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Tuesday, March 4, 2014

Listen to Yourself When You Speak


Like many women I am probably seen as strong, but the truth is I am more sensitive than I want to be. If someone I care about speaks to me in a sharp critical tone, I have to fight to keep tears in check. More concerning to me is sharpness in the tone of my voice when responding to someone I love or care about. I believe many of us use one tone to outsiders and another with family. I try to stay in touch with the tone of my voice.

One way I have learned to improve my response to finding lights left on again or cupboard doors and countless drawers left open again and, and, and,...is to say to myself, "How important is this?" Other questions I ask myself, "Does it help to react? Will it make a difference?" Of course, the answer to those questions is no. Then, smile, accept it even if you have to slam the drawers shut a little harder to feel better.

Above all, I try to avoid criticism. Criticism is never helpful. Sometimes criticism subtly comes out in the tone of your voice. Make a point of listening to yourself when you are irritated, impatient, or disgusted. Your family and friends will be more likely to listen to you when you stay calm and patient. Raising your voice to your children will come back to you as they grow older.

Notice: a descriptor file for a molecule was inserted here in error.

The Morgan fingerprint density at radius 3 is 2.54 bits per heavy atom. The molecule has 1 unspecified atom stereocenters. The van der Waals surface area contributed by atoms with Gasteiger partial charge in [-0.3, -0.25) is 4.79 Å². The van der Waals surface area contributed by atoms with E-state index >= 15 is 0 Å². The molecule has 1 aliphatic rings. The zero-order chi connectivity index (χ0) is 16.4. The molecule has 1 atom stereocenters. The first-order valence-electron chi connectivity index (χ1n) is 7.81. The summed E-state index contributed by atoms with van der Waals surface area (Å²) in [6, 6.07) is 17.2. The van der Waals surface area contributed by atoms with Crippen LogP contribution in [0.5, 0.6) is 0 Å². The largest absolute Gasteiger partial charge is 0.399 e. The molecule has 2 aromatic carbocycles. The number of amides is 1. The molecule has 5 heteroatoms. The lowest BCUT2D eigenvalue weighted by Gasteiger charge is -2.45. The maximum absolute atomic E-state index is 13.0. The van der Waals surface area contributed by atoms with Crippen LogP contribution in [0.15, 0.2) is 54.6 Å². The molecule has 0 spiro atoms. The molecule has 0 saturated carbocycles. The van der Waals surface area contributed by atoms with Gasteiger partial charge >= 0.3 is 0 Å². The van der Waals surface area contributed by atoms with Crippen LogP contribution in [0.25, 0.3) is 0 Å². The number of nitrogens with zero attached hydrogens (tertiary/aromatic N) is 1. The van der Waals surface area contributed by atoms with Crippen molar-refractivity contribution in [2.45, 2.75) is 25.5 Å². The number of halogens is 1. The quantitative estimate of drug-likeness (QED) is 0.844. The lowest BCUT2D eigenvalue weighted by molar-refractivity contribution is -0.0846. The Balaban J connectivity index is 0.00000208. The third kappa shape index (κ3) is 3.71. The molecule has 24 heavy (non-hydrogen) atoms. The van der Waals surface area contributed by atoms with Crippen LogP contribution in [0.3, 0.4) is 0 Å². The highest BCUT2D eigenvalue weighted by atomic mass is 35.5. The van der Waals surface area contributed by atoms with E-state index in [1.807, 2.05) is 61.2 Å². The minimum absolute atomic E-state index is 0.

When I faced a classroom full of noisy high spirited first graders, I quickly learned that speaking softly quieted them quicker than trying to raise my voice above their noise. The same principle applies in the family. The Bible addresses this truth in the verse, "A soft answer turneth away wrath." Try it next time you feel impatient and frustrated.

2 comments:

  1. Good ideas! I have just read your article on "Listen to Yourself When You Speak" and found it very impressive. The article is resourceful and attractive for the readers in the highest level. I must say that I look forward to read more on this topic. Bravo!

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  2. This really hits a sore spot for me. I, like you, want to be as kind and patient with my loved ones as I am with others. I often am not. And it makes me sad. Thanks for this.

    Jo

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